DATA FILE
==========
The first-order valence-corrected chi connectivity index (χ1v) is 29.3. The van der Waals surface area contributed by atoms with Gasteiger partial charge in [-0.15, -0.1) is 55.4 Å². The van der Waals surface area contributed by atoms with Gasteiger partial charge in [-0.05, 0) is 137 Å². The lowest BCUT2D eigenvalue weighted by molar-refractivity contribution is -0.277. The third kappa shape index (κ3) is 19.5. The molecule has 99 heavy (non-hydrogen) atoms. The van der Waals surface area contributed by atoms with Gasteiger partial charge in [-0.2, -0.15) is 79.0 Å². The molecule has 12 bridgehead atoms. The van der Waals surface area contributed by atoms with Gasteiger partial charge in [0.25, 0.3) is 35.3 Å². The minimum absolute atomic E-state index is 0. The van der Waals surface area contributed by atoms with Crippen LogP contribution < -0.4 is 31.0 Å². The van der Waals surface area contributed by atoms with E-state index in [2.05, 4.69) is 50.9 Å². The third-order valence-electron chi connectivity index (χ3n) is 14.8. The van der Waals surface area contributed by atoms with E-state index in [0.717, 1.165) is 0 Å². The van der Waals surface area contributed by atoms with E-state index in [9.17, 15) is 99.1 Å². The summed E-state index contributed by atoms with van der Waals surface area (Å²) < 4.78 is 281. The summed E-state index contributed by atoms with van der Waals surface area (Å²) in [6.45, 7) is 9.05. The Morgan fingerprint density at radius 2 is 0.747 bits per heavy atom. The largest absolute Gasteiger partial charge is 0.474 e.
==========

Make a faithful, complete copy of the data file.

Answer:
The first-order valence-corrected chi connectivity index (χ1v) is 29.3. The van der Waals surface area contributed by atoms with Gasteiger partial charge in [-0.15, -0.1) is 55.4 Å². The van der Waals surface area contributed by atoms with Gasteiger partial charge in [-0.05, 0) is 137 Å². The lowest BCUT2D eigenvalue weighted by molar-refractivity contribution is -0.277. The third kappa shape index (κ3) is 19.5. The molecule has 99 heavy (non-hydrogen) atoms. The van der Waals surface area contributed by atoms with Gasteiger partial charge in [-0.2, -0.15) is 79.0 Å². The molecule has 12 bridgehead atoms. The van der Waals surface area contributed by atoms with Gasteiger partial charge in [0.25, 0.3) is 35.3 Å². The minimum absolute atomic E-state index is 0. The van der Waals surface area contributed by atoms with Crippen LogP contribution < -0.4 is 31.0 Å². The van der Waals surface area contributed by atoms with E-state index in [2.05, 4.69) is 50.9 Å². The third-order valence-electron chi connectivity index (χ3n) is 14.8. The van der Waals surface area contributed by atoms with E-state index in [0.717, 1.165) is 0 Å². The van der Waals surface area contributed by atoms with E-state index in [9.17, 15) is 99.1 Å². The summed E-state index contributed by atoms with van der Waals surface area (Å²) < 4.78 is 281. The summed E-state index contributed by atoms with van der Waals surface area (Å²) in [6.45, 7) is 9.05. The Morgan fingerprint density at radius 2 is 0.747 bits per heavy atom. The largest absolute Gasteiger partial charge is 0.474 e.